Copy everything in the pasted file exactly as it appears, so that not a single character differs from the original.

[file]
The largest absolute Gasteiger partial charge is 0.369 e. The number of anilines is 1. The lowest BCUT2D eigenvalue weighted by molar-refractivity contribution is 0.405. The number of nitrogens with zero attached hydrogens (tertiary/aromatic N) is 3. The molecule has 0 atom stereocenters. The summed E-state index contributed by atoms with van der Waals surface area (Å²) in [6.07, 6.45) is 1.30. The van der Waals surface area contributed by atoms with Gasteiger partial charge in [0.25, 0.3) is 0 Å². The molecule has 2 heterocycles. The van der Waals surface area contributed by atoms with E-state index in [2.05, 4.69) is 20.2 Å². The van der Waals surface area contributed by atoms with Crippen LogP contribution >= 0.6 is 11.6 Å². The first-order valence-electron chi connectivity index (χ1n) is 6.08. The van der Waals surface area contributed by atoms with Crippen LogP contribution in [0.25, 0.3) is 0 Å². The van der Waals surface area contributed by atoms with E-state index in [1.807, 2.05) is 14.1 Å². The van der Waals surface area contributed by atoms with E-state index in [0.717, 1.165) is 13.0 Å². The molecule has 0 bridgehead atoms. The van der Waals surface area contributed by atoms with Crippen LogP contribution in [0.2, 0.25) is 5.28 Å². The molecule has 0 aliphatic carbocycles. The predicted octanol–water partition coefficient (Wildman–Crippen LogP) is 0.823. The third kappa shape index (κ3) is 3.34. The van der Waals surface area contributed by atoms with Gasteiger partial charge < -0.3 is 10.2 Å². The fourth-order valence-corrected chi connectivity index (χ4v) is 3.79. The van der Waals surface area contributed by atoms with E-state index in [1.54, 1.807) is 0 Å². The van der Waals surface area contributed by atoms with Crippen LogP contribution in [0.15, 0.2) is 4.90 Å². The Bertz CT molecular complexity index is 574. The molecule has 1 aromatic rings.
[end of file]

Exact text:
The largest absolute Gasteiger partial charge is 0.369 e. The number of anilines is 1. The lowest BCUT2D eigenvalue weighted by molar-refractivity contribution is 0.405. The number of nitrogens with zero attached hydrogens (tertiary/aromatic N) is 3. The molecule has 0 atom stereocenters. The summed E-state index contributed by atoms with van der Waals surface area (Å²) in [6.07, 6.45) is 1.30. The van der Waals surface area contributed by atoms with Gasteiger partial charge in [0.25, 0.3) is 0 Å². The molecule has 2 heterocycles. The van der Waals surface area contributed by atoms with E-state index in [2.05, 4.69) is 20.2 Å². The van der Waals surface area contributed by atoms with Crippen LogP contribution >= 0.6 is 11.6 Å². The first-order valence-electron chi connectivity index (χ1n) is 6.08. The van der Waals surface area contributed by atoms with Crippen LogP contribution in [0.25, 0.3) is 0 Å². The van der Waals surface area contributed by atoms with E-state index in [1.807, 2.05) is 14.1 Å². The van der Waals surface area contributed by atoms with E-state index in [0.717, 1.165) is 13.0 Å². The molecule has 0 bridgehead atoms. The van der Waals surface area contributed by atoms with Crippen LogP contribution in [0.2, 0.25) is 5.28 Å². The molecule has 0 aliphatic carbocycles. The predicted octanol–water partition coefficient (Wildman–Crippen LogP) is 0.823. The third kappa shape index (κ3) is 3.34. The van der Waals surface area contributed by atoms with Gasteiger partial charge < -0.3 is 10.2 Å². The fourth-order valence-corrected chi connectivity index (χ4v) is 3.79. The van der Waals surface area contributed by atoms with E-state index in [1.54, 1.807) is 0 Å². The van der Waals surface area contributed by atoms with Crippen LogP contribution in [0.15, 0.2) is 4.90 Å². The Bertz CT molecular complexity index is 574. The molecule has 1 aromatic rings.